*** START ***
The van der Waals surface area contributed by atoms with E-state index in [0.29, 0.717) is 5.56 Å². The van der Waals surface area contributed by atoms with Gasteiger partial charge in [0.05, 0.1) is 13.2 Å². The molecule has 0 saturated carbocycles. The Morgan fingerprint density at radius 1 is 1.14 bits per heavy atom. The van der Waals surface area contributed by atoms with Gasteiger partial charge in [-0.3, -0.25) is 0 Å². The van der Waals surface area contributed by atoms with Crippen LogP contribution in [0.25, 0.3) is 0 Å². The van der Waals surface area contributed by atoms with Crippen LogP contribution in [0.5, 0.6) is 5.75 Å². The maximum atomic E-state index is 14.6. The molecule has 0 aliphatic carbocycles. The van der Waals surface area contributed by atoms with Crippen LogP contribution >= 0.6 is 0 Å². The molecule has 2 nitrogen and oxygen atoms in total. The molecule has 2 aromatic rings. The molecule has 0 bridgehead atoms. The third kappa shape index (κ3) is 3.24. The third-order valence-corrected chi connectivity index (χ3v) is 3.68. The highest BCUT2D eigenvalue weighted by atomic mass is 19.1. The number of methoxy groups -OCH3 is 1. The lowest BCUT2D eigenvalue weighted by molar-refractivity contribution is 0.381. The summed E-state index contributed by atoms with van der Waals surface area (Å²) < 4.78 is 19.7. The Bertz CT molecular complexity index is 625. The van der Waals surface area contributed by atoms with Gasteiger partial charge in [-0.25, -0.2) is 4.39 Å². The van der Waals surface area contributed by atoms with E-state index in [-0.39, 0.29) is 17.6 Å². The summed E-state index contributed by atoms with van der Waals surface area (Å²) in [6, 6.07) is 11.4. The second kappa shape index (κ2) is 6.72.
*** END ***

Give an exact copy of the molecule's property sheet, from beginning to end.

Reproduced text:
The van der Waals surface area contributed by atoms with E-state index in [0.29, 0.717) is 5.56 Å². The van der Waals surface area contributed by atoms with Gasteiger partial charge in [0.05, 0.1) is 13.2 Å². The molecule has 0 saturated carbocycles. The Morgan fingerprint density at radius 1 is 1.14 bits per heavy atom. The van der Waals surface area contributed by atoms with Gasteiger partial charge in [-0.3, -0.25) is 0 Å². The van der Waals surface area contributed by atoms with Crippen LogP contribution in [0.25, 0.3) is 0 Å². The van der Waals surface area contributed by atoms with Crippen LogP contribution in [0.5, 0.6) is 5.75 Å². The maximum atomic E-state index is 14.6. The molecule has 0 aliphatic carbocycles. The van der Waals surface area contributed by atoms with Crippen LogP contribution >= 0.6 is 0 Å². The molecule has 2 nitrogen and oxygen atoms in total. The molecule has 2 aromatic rings. The molecule has 0 bridgehead atoms. The third kappa shape index (κ3) is 3.24. The third-order valence-corrected chi connectivity index (χ3v) is 3.68. The highest BCUT2D eigenvalue weighted by atomic mass is 19.1. The number of methoxy groups -OCH3 is 1. The lowest BCUT2D eigenvalue weighted by molar-refractivity contribution is 0.381. The summed E-state index contributed by atoms with van der Waals surface area (Å²) < 4.78 is 19.7. The Bertz CT molecular complexity index is 625. The van der Waals surface area contributed by atoms with Gasteiger partial charge in [-0.25, -0.2) is 4.39 Å². The van der Waals surface area contributed by atoms with E-state index in [-0.39, 0.29) is 17.6 Å². The summed E-state index contributed by atoms with van der Waals surface area (Å²) in [6, 6.07) is 11.4. The second kappa shape index (κ2) is 6.72.